With every other movie claiming to have joined 100 crore club, Bollywood might appear as the only industry adding to the GDP growth of the country.
But a report by CAG (Celluloid Auditing Group) has claimed that the Bollywood could have earned much more if there were not too many children of star actors and filmmakers.
According to CAG, the presence of star sons like Uday Chopra, Abhishek Bachchan, Bobby Deol, Fardeen Khan, Tushar Kapoor etc. in films has caused a notional loss of approximately 1 lakh crores.
“Those are popular names, but in our report, we have factored in careers like those of Puru Raj Kumar, Vindoo Dara Singh, and others,” a CAG member disclosed.
The report by CAG suggests that Bollywood biggies should plan their families in a better manner.
“Rohit Shetty and Salman Khan should have born earlier,” the report points out. It lauds legendary scriptwriter Salim Khan for giving Salman Khan, but finds fault with him for Arabaz and Sohail.
The report has drawn mixed responses.
“This whole idea that dynasty can give direction to an industry is complete nonsense,” said Rahul Roy, the Aashiqui actor who was not a star son but gave a hit. Rahul supported the findings of the report and further rued that he was not picked up for Aashiqui-2, where lead roles were bagged by relatives of established actors and filmmakers.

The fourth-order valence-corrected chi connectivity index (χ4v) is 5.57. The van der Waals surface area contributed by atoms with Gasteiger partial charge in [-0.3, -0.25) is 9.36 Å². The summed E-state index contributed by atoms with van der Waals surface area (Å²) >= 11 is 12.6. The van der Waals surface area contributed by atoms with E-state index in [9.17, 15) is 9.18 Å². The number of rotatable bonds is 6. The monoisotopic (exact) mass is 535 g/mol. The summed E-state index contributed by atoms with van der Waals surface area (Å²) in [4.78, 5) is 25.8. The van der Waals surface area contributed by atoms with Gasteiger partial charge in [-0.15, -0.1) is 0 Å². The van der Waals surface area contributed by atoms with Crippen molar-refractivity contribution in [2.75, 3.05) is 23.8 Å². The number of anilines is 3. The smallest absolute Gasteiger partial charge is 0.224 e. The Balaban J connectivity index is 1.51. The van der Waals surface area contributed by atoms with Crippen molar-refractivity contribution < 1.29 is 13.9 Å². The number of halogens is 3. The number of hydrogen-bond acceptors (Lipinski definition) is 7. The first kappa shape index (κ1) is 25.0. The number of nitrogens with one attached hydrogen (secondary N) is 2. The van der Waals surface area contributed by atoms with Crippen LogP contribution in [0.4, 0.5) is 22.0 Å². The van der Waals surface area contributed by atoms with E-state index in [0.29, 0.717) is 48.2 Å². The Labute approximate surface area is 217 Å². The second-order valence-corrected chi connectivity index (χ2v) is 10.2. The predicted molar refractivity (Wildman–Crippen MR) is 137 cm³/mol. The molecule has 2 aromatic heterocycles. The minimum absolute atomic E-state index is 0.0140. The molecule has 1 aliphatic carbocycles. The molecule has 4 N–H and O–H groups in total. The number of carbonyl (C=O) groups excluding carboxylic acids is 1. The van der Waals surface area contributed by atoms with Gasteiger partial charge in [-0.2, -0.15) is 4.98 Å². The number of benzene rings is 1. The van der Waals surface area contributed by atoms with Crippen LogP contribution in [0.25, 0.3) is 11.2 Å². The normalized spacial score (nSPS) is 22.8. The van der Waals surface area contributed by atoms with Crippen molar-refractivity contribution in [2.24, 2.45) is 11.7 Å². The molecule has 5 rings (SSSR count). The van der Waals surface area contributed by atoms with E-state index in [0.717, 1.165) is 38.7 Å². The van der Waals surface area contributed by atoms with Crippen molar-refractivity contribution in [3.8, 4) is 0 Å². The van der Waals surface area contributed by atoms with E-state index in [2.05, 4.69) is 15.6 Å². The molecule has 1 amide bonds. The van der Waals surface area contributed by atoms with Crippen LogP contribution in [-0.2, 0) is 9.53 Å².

“If it’s about earnings only, have these guys accounted for the earnings doctors in this country could realize after people visited their hospitals as soon as our movies ended? People buy more and more popcorn buckets to help them pass time in our movies, causing earnings to multiplexes. And what about earnings by the comedians who would be on road for lack of content if not for us?” Uday Chopra blasted the report.
“When all these figures are taken into consideration, I don’t think there can be a bigger contributor to Indian Economy as a whole than us,” the Dhoom 3 superstar’s nemesis’ sidekick claimed.
Meanwhile sources confirm that the Comptroller and Auditor General (CAG) of India has been asked not to get into any such cost-benefit analysis of family planning in politics.